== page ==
For each record, you will find an image of the original document and a transcript of the vital information. The information in each transcript can vary depending on the age and condition of the record, but most will include the following details.

  • Name
  • Age
  • Birth year
  • Apprentice date
  • Address
  • Master’s name
  • Master’s occupation
  • Master’s place
  • Event type and year range of records
  • Place and County


The images will often reveal additional details about your ancestor. Below we have listed the different event types and the additional details you may find.

  • Apprentices' examinations (1830) – These are reports created by the justice of the peace regarding allegations brought against a master by an apprentice. For example, Ann Williams brought forth charges that her master, William Meathrel, did not supply her with adequate clothing. The charges were proved and Ann was released from her apprenticeship. Meathrel was ordered to supply Williams with sufficient clothing and pay £5 to the parish.
  • Apprentices register (1802-1836) – The printed registers are ordered by each apprentice’s entry number. The register recorded the apprentices’ sex, indenture term or length of the apprenticeship and signatures of the overseer and magistrate.
  • Apprenticeship books / freemen's papers (1610-1683) – The detail found in the apprenticeship books are similar to an apprentice register. It will include the master’s name, place and length of the apprenticeship.
  • Apprenticeship indentures, papers and or certificates (1638-1840) – This is an agreement between justices of the peace, churchwardens and the overseers of the poor to indenture a child of the parish. The agreement also states that the master will provide sufficient meat, drink, apparel, lodging and washing. The apprentice agrees to obey his master.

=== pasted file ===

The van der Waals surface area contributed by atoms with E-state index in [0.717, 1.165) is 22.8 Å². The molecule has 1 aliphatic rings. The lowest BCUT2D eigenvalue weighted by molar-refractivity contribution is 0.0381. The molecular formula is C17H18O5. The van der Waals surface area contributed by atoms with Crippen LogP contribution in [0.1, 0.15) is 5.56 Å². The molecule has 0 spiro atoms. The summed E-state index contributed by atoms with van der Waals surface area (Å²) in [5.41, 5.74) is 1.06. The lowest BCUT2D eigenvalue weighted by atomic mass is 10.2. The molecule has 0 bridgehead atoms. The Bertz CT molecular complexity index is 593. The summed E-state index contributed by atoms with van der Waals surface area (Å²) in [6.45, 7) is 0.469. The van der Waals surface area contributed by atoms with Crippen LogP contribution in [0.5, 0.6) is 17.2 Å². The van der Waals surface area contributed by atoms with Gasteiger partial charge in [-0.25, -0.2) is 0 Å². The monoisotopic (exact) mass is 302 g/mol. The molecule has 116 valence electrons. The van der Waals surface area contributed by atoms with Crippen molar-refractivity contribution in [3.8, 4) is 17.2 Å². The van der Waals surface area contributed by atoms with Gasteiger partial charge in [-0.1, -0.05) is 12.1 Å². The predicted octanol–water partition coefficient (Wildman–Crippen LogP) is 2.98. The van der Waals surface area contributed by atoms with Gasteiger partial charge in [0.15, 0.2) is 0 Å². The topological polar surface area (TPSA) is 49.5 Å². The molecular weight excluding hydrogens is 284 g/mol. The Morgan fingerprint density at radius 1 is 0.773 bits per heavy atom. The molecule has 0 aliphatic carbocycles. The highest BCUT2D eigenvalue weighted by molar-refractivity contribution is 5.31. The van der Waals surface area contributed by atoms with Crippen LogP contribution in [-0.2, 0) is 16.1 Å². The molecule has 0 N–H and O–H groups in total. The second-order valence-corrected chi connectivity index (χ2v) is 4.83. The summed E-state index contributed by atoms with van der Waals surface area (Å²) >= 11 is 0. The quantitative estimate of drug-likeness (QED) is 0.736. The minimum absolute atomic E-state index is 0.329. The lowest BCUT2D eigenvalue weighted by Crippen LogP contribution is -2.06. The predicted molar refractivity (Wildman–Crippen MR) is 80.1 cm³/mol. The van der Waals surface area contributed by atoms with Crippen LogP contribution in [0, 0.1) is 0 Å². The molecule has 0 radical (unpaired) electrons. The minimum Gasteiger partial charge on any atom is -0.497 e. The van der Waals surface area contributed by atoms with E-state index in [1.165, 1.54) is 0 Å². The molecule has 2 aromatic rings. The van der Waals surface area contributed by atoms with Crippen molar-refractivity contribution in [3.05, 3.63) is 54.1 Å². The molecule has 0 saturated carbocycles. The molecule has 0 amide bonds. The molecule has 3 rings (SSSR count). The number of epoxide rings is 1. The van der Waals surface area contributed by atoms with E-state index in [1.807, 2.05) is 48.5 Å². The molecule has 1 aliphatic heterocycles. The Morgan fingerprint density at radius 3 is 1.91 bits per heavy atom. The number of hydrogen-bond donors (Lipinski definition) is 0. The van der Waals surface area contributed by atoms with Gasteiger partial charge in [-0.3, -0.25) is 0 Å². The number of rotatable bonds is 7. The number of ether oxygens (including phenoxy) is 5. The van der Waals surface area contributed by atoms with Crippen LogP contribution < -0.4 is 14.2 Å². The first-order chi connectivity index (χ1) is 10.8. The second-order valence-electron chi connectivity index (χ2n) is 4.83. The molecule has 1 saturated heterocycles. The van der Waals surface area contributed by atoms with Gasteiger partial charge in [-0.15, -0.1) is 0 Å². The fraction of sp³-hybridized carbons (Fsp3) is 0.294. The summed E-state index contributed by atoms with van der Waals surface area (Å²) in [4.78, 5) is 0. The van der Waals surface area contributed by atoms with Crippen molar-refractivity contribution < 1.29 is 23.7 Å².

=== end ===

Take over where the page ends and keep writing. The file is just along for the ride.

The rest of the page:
• Apprenticeship order (1821) – This order is similar to an indenture agreement. It also includes a clause that states that the justices examined the property of the new master and declared it fit to take on an apprentice.
  • Orphan's aid educational foundation apprenticeship indentures (1868-1908) – The foundation was established for the education of orphan boys. The foundation facilitated apprenticeships for some of the boys. These records are agreements of apprenticeships and document the master’s name and the trade to be learned. Some the records show that the apprenticeship was agreed by the child’s mother or father. Even though a child was in the care of the orphan’s aid educational foundation, it did not necessarily indicate that both the child’s parents had died. In some cases, the parents were too poor to look after the child.
  • Apprentices and Apprenticeships – This event type will display a mixture of apprentice registers and indentures.

Discover more about these records

The Poor Law Acts of 1597 gave the parish churchwardens and overseers of the poor the responsibility of looking after the welfare of all pauper children and poor families within their parish or borough. To assist with the maintenance of pauper children, churchwardens and overseers facilitated parish or borough apprenticeships. After 1801, the overseer of the poor was ordered to keep apprenticeship records. However, even before this law, many kept detailed records, which is how this collection dates back to 1570. The changes to the law in 1801 meant that record keeping became more formalised and had a standard printed style which often included parents’ names.

Children would be apprenticed to local people and the borough would pay the apprentice fees. The child’s new master was responsible for the child’s welfare and was obligated to provide food, clothing, and lodging and to teach the child a trade. Trades could include butchery, tailoring, and tanning, but some pauper children were apprenticed to learn housewifery or husbandry on farms. In larger estates, landlords could assign apprentices to their tenants. Children as young as 7 could be bound to a master and usually stayed within an apprenticeship until they were 21 or, in the case of female apprentices, until they were married.

Many apprentices were used as a servant in a house and not all masters honoured their commitment to feed, clothe, house and teach their charges. In these unfortunate cases, many apprentices left their assigned homes. Court records show cases of apprentice mistreatment and the newspapers reported runaway apprentices. This was not the situation for all apprentices; for others, they became a valuable member of their host families and learned a trade for their future.